#MeToo in Aid Agencies

A new report suggests that sexual assault is pervasive within the ranks of humanitarian groups
illustration of a large hand reaching down over a woman
“We can’t have people assaulting and harassing others and causing people to leave their jobs,” said Dyan Mazurana. “We need really highly qualified, good men and women in these positions.” Illustration: Hanna Barczyk
December 19, 2017

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Even as they are providing humanitarian assistance to others, many aid workers are experiencing sexual harassment and assault themselves, with the attacks most often coming from colleagues and security officers, according to a new study by a Fletcher professor and student.

“In terms of preventing and responding to sexual harassment and assault against aid workers, this report finds that the sector as a whole is failing in its duty of care to aid workers,” wrote Dyan Mazurana, an associate research professor at the Fletcher school, in the 66-page report summing up the results of the study.

Mazurana, who is also a research director at the Feinstein International Center at Tufts, began researching the problem two years ago, noting that no one had enough information about what was happening. For the study, she and doctoral candidate Phoebe Donnelly, F14, interviewed 30 male and female humanitarian aid workers. They also reviewed 78 academic and media reports, as well as results from surveys by the Women’s Humanitarian Network in 2016 and Report the Abuse in 2017, which combined had more than 1,400 respondents. This research spanned 70 international aid organizations, including the United Nations, government agencies, and contractors.

Their study found that the “vast majority” of survivors of sexual assault were women. It also found that LGBT humanitarian workers suffered sexual identity harassment, blackmail, threats, and assault. Mazurana said a larger sample size is needed to estimate the specific rates of abuse, but her research indicated that the problem is pervasive. For example, 55 percent of respondents to the Women’s Humanitarian Network survey reported persistent romantic or sexual advances, and 48 percent reported unwanted touching. “It spans the whole scope of people,” Mazurana said. “Volunteers with very little education, medical doctors, people very high up and low down.”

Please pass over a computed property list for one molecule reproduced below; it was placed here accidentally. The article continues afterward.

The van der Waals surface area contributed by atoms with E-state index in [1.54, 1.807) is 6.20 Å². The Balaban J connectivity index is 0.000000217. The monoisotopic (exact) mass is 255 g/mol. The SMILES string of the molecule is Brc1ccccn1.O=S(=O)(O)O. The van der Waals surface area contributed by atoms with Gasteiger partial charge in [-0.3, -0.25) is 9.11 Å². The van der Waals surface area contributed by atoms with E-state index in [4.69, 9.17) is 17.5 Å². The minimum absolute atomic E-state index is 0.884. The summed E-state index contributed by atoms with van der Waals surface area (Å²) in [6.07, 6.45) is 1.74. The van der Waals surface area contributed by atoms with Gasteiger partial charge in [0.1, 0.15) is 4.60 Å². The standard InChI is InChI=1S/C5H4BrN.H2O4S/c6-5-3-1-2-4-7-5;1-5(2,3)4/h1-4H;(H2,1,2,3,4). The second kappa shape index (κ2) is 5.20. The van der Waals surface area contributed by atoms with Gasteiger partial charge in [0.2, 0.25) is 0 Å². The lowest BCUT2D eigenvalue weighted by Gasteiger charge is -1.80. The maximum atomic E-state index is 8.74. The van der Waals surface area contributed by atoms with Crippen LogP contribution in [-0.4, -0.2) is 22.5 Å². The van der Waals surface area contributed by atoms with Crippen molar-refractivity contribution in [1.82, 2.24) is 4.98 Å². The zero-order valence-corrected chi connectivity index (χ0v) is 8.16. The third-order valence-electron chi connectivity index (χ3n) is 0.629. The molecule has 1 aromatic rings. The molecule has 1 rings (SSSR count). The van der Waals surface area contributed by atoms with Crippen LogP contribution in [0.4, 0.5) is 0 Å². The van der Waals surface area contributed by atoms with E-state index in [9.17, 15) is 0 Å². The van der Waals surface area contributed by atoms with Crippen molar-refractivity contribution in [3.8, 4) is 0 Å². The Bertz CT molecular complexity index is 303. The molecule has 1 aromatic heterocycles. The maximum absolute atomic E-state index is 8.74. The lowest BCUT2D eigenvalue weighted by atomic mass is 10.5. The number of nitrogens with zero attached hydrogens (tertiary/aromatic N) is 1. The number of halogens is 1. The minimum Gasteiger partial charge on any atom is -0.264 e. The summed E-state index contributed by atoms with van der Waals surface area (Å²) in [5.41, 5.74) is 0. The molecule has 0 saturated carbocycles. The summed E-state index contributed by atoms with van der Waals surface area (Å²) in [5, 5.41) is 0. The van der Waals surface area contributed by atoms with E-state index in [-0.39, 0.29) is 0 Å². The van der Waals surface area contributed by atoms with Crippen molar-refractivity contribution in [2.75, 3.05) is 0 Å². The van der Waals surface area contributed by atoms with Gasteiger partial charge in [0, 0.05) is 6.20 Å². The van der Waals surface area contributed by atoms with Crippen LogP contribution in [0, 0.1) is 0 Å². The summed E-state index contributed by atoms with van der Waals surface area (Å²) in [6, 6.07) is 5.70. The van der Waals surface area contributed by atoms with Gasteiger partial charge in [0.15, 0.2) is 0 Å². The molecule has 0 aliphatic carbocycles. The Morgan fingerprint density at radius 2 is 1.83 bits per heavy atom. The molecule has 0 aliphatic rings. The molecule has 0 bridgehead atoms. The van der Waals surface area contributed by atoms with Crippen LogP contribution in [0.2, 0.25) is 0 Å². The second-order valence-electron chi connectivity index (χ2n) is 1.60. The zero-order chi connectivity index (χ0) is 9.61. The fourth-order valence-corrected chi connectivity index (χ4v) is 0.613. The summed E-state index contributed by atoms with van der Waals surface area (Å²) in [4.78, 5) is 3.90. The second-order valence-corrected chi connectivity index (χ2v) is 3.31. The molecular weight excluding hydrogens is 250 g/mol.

As for the perpetrators, the study found that they are mostly men—and that they are more likely to be a victim’s colleagues than not. The extra challenge of being harassed or attacked from within a humanitarian agency was expressed by one interviewee, a new project manager who received sexually threatening texts. “I was in tears for several hours,” reported the woman, who was not named to protect her identity. “I was paralyzed because I knew it was someone from my own team, my national team.” 

Perpetrators also tend to be supervisors or in higher-level positions than their victims, or they are hired security providers. “The more power imbalance you have, the more vulnerable people are going to be,” Mazurana said. “Security officers have the weapons. They are the people who can make life very unsafe.” The fact that the threat often comes from the very people tasked with protecting workers makes it more difficult to address, with most existing guidelines assuming sexual assault will be perpetrated by someone outside the agency.

The culture of humanitarian aid work may contribute to the problem. The stress of the job can lead to destructive coping behaviors such as alcohol and drug abuse. At the same time, a “macho form of masculinity” dominates the industry, Mazurana said. “The hard-drinking, smoking, risk-taking guy who has all the stories to tell is held up as a model, when in fact that kind of person is dysfunctional and not handling stress well.” 

Another factor is the environment. Humanitarian workers are often stationed where the rule of law has broken down, conflict is ongoing, and the connection with the outside world is tenuous—and where colleagues not only work but live together in a self-contained bubble. Mazurana said these characteristics are similar to other locations where high levels of sexual harassment and assault have been found, such as the military.

Some of these factors may take a long time to change, but there are actions agencies should take immediately, Mazurana said. Aid agencies need to establish formal systems to prevent, report, investigate, and respond to sexual harassment and assault, and enforce those policies, she said. They also must hold perpetrators accountable and support survivors—including protecting them from retribution when they report incidents, she said.

More in-depth studies should follow, Mazurana said, but she hopes the report will inspire agencies to act. “We can’t have people assaulting and harassing others and causing people to leave their jobs,” she said. “We need really highly qualified, good men and women in these positions.”

Monica Jimenez can be reached at monica.jimenez@tufts.edu.